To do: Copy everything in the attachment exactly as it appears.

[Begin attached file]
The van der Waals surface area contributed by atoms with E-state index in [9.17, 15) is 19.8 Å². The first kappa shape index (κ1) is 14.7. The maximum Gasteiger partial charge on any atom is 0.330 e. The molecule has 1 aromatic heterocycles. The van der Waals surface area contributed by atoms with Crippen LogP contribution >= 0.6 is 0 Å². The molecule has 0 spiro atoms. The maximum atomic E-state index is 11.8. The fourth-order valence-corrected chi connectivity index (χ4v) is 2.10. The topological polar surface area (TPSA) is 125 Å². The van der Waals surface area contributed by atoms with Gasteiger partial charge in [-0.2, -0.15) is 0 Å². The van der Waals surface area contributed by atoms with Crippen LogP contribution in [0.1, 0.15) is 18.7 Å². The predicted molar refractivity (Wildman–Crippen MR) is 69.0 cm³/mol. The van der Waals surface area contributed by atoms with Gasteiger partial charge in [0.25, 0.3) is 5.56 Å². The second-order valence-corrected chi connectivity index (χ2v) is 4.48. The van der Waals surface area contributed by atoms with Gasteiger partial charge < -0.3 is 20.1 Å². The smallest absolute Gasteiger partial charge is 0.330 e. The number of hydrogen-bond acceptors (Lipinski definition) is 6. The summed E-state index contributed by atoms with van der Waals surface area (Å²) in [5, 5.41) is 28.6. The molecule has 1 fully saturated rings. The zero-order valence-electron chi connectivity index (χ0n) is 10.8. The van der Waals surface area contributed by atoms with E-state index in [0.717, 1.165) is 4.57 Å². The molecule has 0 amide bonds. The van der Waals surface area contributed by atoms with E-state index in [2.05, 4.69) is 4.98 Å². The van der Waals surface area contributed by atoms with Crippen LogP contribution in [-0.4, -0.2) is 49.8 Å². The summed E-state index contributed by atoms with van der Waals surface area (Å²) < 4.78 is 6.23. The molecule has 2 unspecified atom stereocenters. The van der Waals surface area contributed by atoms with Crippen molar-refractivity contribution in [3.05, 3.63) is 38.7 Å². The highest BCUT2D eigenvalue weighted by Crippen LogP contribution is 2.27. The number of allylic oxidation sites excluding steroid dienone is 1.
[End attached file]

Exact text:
The van der Waals surface area contributed by atoms with E-state index in [9.17, 15) is 19.8 Å². The first kappa shape index (κ1) is 14.7. The maximum Gasteiger partial charge on any atom is 0.330 e. The molecule has 1 aromatic heterocycles. The van der Waals surface area contributed by atoms with Crippen LogP contribution >= 0.6 is 0 Å². The molecule has 0 spiro atoms. The maximum atomic E-state index is 11.8. The fourth-order valence-corrected chi connectivity index (χ4v) is 2.10. The topological polar surface area (TPSA) is 125 Å². The van der Waals surface area contributed by atoms with Gasteiger partial charge in [-0.2, -0.15) is 0 Å². The van der Waals surface area contributed by atoms with Crippen LogP contribution in [0.1, 0.15) is 18.7 Å². The predicted molar refractivity (Wildman–Crippen MR) is 69.0 cm³/mol. The van der Waals surface area contributed by atoms with Gasteiger partial charge in [0.25, 0.3) is 5.56 Å². The second-order valence-corrected chi connectivity index (χ2v) is 4.48. The van der Waals surface area contributed by atoms with Gasteiger partial charge < -0.3 is 20.1 Å². The smallest absolute Gasteiger partial charge is 0.330 e. The number of hydrogen-bond acceptors (Lipinski definition) is 6. The summed E-state index contributed by atoms with van der Waals surface area (Å²) in [5, 5.41) is 28.6. The molecule has 1 fully saturated rings. The zero-order valence-electron chi connectivity index (χ0n) is 10.8. The van der Waals surface area contributed by atoms with E-state index in [0.717, 1.165) is 4.57 Å². The molecule has 0 amide bonds. The van der Waals surface area contributed by atoms with E-state index in [2.05, 4.69) is 4.98 Å². The van der Waals surface area contributed by atoms with Crippen LogP contribution in [-0.4, -0.2) is 49.8 Å². The summed E-state index contributed by atoms with van der Waals surface area (Å²) < 4.78 is 6.23. The molecule has 2 unspecified atom stereocenters. The van der Waals surface area contributed by atoms with Crippen molar-refractivity contribution in [3.05, 3.63) is 38.7 Å². The highest BCUT2D eigenvalue weighted by Crippen LogP contribution is 2.27. The number of allylic oxidation sites excluding steroid dienone is 1.